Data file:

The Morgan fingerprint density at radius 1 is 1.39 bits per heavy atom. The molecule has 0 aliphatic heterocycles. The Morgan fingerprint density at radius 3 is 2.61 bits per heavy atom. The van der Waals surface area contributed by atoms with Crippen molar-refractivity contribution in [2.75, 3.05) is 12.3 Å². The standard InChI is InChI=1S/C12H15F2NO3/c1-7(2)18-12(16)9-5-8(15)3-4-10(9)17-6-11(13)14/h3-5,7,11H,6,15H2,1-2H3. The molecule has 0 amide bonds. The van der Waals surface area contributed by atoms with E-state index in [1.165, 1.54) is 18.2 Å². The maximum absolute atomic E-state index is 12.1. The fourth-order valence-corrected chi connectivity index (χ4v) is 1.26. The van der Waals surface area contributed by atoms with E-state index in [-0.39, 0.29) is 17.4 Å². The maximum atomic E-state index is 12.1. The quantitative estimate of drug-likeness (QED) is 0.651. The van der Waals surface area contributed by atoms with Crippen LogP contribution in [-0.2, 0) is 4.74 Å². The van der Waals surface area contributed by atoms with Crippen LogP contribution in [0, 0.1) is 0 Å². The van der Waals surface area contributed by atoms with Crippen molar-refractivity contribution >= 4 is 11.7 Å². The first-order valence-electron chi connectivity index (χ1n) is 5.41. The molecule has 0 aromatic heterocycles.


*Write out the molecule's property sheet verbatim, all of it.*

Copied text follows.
The Morgan fingerprint density at radius 1 is 1.39 bits per heavy atom. The molecule has 0 aliphatic heterocycles. The Morgan fingerprint density at radius 3 is 2.61 bits per heavy atom. The van der Waals surface area contributed by atoms with Crippen molar-refractivity contribution in [2.75, 3.05) is 12.3 Å². The standard InChI is InChI=1S/C12H15F2NO3/c1-7(2)18-12(16)9-5-8(15)3-4-10(9)17-6-11(13)14/h3-5,7,11H,6,15H2,1-2H3. The molecule has 0 amide bonds. The van der Waals surface area contributed by atoms with E-state index in [1.165, 1.54) is 18.2 Å². The maximum absolute atomic E-state index is 12.1. The fourth-order valence-corrected chi connectivity index (χ4v) is 1.26. The van der Waals surface area contributed by atoms with E-state index in [-0.39, 0.29) is 17.4 Å². The maximum atomic E-state index is 12.1. The quantitative estimate of drug-likeness (QED) is 0.651. The van der Waals surface area contributed by atoms with Crippen LogP contribution in [-0.2, 0) is 4.74 Å². The van der Waals surface area contributed by atoms with Crippen LogP contribution in [0, 0.1) is 0 Å². The van der Waals surface area contributed by atoms with Crippen molar-refractivity contribution >= 4 is 11.7 Å². The first-order valence-electron chi connectivity index (χ1n) is 5.41. The molecule has 0 aromatic heterocycles.